[Footnote 35: Decr. Greg. IX. Lib. III. tit. i. cap. iii., quoted by Dr. Cuthbert Atchley in Alcuin Club Tracts, IV.]
“Lately, when two clerks were contending about the carrying of holy water, the clerk appointed by the parishioners against the command of the priest, wrenched the book from the hands of the clerk who had been appointed by the rector, and who had been ordered to read the epistle by the priest, and hurled him violently to the ground, drawing blood.”
[Footnote 36: John of Athon, Constit. Dom. Othoboni, tit. De residentia archipreb. et episc.: cap. Pastor bonus: verb sanctae obedientiae.]
A very unseemly disturbance truly! Two clerks righting for the book in the midst of the sanctuary during the Eucharistic service! Still their quarrel teaches us something about the appointment and election of clerks in the Middle Ages, and of the duty of the parish clerk with regard to the reading of the epistle.
In 1411 the vicar of Elmstead was enjoined by Clifford, Bishop of London, to find a clerk to help him at private Masses on weekdays, and on holy days to read the epistle.
In the rules laid down for the guidance of clerks at the various churches we find many references to the duties of reading and singing. At Coventry he is required to sing in the choir at the Mass, and to sing Evensong on the south side of the choir; on feast days the first clerk was ordered to be rector chori on the south side, while his fellow performed a like duty on the north side. On every Sunday and holy day the latter had to read the epistle. At Faversham the clerk was required to sing at every Mass by note the Grail at the upper desk in the body of the choir, and also the epistle, and to be diligent to sing all the office of the Mass by note, and at all other services. Very careful instructions were laid down for the proper musical arrangements in this church. The clerk was ordered “to set the choir not after his own brest (= voice) but as every man being a singer may sing conveniently his part, and when plain song faileth one of the clerks shall leave faburdon and keep plain song unto the time the choir be set again.” A fine of 2 d. was levied on all clerks as well as priests at St. Michael’s, Cornhill, who should be absent from the church, and not take their places in the choir in their surplices, singing there from the beginning of Matins, Mass and Evensong unto the end of the services. At St. Nicholas, Bristol, the clerk was ordered “to sing in reading the epistle daily under pain of ii d.”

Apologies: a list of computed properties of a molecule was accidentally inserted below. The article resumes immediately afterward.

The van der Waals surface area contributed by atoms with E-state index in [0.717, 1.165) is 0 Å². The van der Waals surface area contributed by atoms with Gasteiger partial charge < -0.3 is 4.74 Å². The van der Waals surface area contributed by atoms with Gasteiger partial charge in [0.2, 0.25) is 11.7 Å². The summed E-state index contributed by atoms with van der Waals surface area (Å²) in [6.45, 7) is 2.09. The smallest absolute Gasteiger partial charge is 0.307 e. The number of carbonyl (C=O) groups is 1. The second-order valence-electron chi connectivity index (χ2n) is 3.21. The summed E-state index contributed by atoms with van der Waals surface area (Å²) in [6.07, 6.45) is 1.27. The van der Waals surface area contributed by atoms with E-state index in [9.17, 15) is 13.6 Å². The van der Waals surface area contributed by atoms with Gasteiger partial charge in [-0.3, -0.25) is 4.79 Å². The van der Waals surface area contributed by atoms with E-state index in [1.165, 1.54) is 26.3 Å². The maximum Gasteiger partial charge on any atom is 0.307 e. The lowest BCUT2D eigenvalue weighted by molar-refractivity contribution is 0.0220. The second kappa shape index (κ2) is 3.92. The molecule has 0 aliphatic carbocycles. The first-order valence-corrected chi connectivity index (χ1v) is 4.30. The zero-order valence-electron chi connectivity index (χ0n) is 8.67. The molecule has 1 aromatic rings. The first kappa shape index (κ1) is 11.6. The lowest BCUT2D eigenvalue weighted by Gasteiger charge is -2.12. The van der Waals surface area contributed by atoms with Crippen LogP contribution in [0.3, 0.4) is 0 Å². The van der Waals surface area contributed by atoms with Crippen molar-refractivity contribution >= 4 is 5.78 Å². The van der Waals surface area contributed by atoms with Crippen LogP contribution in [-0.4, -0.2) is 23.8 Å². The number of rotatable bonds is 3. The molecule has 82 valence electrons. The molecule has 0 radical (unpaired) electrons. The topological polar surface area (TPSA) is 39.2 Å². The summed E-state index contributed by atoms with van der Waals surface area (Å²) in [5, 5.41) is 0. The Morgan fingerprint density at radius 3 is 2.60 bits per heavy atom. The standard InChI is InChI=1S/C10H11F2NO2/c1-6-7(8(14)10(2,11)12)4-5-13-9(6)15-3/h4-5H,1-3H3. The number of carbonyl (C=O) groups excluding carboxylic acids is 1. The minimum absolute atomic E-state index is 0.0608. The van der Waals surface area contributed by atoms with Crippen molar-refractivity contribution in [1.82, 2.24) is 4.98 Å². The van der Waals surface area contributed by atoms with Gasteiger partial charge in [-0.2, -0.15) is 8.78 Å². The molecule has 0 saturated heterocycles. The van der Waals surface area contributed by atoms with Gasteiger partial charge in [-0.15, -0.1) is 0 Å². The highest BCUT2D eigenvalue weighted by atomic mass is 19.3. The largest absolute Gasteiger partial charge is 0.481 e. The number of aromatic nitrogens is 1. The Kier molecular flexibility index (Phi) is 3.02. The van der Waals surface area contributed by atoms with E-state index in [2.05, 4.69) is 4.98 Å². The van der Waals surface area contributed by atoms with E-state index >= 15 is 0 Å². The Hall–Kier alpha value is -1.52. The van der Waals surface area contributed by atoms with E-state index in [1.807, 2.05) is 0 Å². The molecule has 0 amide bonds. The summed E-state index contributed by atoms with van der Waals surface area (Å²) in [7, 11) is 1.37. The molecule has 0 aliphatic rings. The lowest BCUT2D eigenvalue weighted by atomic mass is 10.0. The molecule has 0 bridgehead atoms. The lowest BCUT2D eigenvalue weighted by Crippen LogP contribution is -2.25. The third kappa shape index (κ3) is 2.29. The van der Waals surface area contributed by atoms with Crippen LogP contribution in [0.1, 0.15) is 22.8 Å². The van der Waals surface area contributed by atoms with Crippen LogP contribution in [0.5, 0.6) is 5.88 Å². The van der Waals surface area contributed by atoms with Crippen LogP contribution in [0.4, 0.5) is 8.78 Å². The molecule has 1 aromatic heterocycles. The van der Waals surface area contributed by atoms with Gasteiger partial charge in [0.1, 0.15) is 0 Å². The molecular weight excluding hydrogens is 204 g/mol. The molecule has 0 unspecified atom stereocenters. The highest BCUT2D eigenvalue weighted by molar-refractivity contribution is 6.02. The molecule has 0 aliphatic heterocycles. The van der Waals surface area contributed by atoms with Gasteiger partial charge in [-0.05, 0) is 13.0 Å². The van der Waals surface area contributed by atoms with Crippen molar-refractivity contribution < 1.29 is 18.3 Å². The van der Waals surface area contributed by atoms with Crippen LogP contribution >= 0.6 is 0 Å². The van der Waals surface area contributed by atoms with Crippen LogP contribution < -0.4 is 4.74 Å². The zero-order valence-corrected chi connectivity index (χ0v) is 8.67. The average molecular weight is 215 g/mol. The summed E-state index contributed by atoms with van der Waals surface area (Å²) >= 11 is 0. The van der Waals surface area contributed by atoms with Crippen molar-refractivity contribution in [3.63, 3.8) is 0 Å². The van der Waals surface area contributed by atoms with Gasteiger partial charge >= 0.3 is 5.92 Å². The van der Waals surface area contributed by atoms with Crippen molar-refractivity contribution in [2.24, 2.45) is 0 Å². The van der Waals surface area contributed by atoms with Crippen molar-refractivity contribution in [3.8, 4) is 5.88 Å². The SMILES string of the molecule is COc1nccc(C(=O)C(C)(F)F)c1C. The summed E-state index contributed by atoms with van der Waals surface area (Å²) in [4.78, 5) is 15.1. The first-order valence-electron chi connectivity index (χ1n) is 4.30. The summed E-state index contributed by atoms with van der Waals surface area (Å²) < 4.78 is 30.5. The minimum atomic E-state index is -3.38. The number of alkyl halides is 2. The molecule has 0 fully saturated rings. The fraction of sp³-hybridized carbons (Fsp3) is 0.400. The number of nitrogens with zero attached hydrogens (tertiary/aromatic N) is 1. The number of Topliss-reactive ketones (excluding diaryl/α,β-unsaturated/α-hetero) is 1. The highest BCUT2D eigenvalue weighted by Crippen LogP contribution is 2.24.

[Footnote 37: Faburdon = faux-bourdon, a simple kind of counterpoint to the church plain song-, much used in England in the fifteenth century. Grove’s Dictionary of Music.]
These various rules and regulations, drawn up with consummate care, together with the occasional glimpses of the mediaeval clerk and his duties, which old writers afford, enable us to picture to ourselves what kind of person he was, and to see him engaged in his manifold occupations within the same walls which we know so well. When the daylight is dying, musing within the dim mysterious aisle, we can see him folding up the vestments, bearing the books into their place of safe keeping in the vestry, singing softly to himself: